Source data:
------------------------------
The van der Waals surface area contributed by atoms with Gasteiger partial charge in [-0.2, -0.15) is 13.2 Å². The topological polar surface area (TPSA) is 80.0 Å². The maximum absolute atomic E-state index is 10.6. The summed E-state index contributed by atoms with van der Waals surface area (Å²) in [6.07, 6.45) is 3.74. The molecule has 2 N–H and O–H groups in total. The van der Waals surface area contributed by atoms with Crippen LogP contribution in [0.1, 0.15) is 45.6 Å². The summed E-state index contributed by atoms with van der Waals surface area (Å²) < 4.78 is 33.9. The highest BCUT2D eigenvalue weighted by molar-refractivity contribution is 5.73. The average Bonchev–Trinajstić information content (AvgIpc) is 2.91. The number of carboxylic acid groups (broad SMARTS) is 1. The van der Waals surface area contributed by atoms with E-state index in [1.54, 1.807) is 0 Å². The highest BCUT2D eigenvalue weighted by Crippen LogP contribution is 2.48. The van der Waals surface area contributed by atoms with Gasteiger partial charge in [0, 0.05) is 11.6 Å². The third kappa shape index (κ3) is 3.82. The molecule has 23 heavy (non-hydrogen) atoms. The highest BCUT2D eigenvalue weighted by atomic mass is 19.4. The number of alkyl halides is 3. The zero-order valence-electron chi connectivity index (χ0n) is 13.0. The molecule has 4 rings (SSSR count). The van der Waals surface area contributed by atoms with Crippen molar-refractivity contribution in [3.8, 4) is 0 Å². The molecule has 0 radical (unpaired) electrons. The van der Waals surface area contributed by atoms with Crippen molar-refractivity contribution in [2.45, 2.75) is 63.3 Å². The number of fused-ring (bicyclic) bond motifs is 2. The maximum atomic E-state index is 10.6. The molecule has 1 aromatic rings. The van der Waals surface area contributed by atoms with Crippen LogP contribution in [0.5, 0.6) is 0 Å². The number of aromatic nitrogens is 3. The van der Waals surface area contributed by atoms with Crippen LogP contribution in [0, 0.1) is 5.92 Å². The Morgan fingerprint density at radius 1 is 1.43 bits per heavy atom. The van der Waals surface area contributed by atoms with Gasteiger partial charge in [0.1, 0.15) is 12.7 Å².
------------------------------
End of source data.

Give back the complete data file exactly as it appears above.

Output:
The van der Waals surface area contributed by atoms with Gasteiger partial charge in [-0.2, -0.15) is 13.2 Å². The topological polar surface area (TPSA) is 80.0 Å². The maximum absolute atomic E-state index is 10.6. The summed E-state index contributed by atoms with van der Waals surface area (Å²) in [6.07, 6.45) is 3.74. The molecule has 2 N–H and O–H groups in total. The van der Waals surface area contributed by atoms with Crippen LogP contribution in [0.1, 0.15) is 45.6 Å². The summed E-state index contributed by atoms with van der Waals surface area (Å²) < 4.78 is 33.9. The highest BCUT2D eigenvalue weighted by molar-refractivity contribution is 5.73. The average Bonchev–Trinajstić information content (AvgIpc) is 2.91. The number of carboxylic acid groups (broad SMARTS) is 1. The van der Waals surface area contributed by atoms with E-state index in [1.54, 1.807) is 0 Å². The highest BCUT2D eigenvalue weighted by Crippen LogP contribution is 2.48. The van der Waals surface area contributed by atoms with Gasteiger partial charge in [0, 0.05) is 11.6 Å². The third kappa shape index (κ3) is 3.82. The molecule has 23 heavy (non-hydrogen) atoms. The highest BCUT2D eigenvalue weighted by atomic mass is 19.4. The number of alkyl halides is 3. The zero-order valence-electron chi connectivity index (χ0n) is 13.0. The molecule has 4 rings (SSSR count). The van der Waals surface area contributed by atoms with Crippen molar-refractivity contribution in [3.8, 4) is 0 Å². The molecule has 0 radical (unpaired) electrons. The van der Waals surface area contributed by atoms with Crippen molar-refractivity contribution in [2.45, 2.75) is 63.3 Å². The number of fused-ring (bicyclic) bond motifs is 2. The maximum atomic E-state index is 10.6. The molecule has 1 aromatic rings. The van der Waals surface area contributed by atoms with Crippen LogP contribution in [0.5, 0.6) is 0 Å². The number of aromatic nitrogens is 3. The van der Waals surface area contributed by atoms with Crippen LogP contribution in [0, 0.1) is 5.92 Å². The Morgan fingerprint density at radius 1 is 1.43 bits per heavy atom. The van der Waals surface area contributed by atoms with Gasteiger partial charge in [0.1, 0.15) is 12.7 Å².